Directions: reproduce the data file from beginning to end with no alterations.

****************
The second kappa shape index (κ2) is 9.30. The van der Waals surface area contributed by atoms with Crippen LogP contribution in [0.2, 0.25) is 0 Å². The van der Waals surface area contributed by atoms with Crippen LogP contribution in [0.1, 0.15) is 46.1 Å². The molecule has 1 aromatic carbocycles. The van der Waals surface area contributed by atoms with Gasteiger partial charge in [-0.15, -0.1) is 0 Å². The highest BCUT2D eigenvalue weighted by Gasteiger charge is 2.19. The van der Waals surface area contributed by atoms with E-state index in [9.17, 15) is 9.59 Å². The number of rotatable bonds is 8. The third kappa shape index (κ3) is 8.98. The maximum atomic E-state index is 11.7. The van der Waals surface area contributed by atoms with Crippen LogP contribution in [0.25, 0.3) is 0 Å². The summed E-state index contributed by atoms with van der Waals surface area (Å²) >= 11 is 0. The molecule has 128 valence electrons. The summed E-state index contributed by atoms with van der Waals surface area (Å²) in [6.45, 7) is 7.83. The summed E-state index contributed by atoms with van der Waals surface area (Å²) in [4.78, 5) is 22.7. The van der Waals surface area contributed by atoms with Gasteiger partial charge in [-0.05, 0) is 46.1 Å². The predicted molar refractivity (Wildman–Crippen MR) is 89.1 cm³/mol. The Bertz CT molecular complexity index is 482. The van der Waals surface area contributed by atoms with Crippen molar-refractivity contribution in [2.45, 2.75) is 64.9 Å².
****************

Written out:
The second kappa shape index (κ2) is 9.30. The van der Waals surface area contributed by atoms with Crippen LogP contribution in [0.2, 0.25) is 0 Å². The van der Waals surface area contributed by atoms with Crippen LogP contribution in [0.1, 0.15) is 46.1 Å². The molecule has 1 aromatic carbocycles. The van der Waals surface area contributed by atoms with Gasteiger partial charge in [-0.15, -0.1) is 0 Å². The highest BCUT2D eigenvalue weighted by Gasteiger charge is 2.19. The van der Waals surface area contributed by atoms with E-state index in [9.17, 15) is 9.59 Å². The number of rotatable bonds is 8. The third kappa shape index (κ3) is 8.98. The maximum atomic E-state index is 11.7. The van der Waals surface area contributed by atoms with Crippen LogP contribution in [0.25, 0.3) is 0 Å². The summed E-state index contributed by atoms with van der Waals surface area (Å²) >= 11 is 0. The molecule has 128 valence electrons. The summed E-state index contributed by atoms with van der Waals surface area (Å²) in [6.45, 7) is 7.83. The summed E-state index contributed by atoms with van der Waals surface area (Å²) in [4.78, 5) is 22.7. The van der Waals surface area contributed by atoms with Gasteiger partial charge in [-0.05, 0) is 46.1 Å². The predicted molar refractivity (Wildman–Crippen MR) is 89.1 cm³/mol. The Bertz CT molecular complexity index is 482. The van der Waals surface area contributed by atoms with Crippen molar-refractivity contribution in [2.45, 2.75) is 64.9 Å².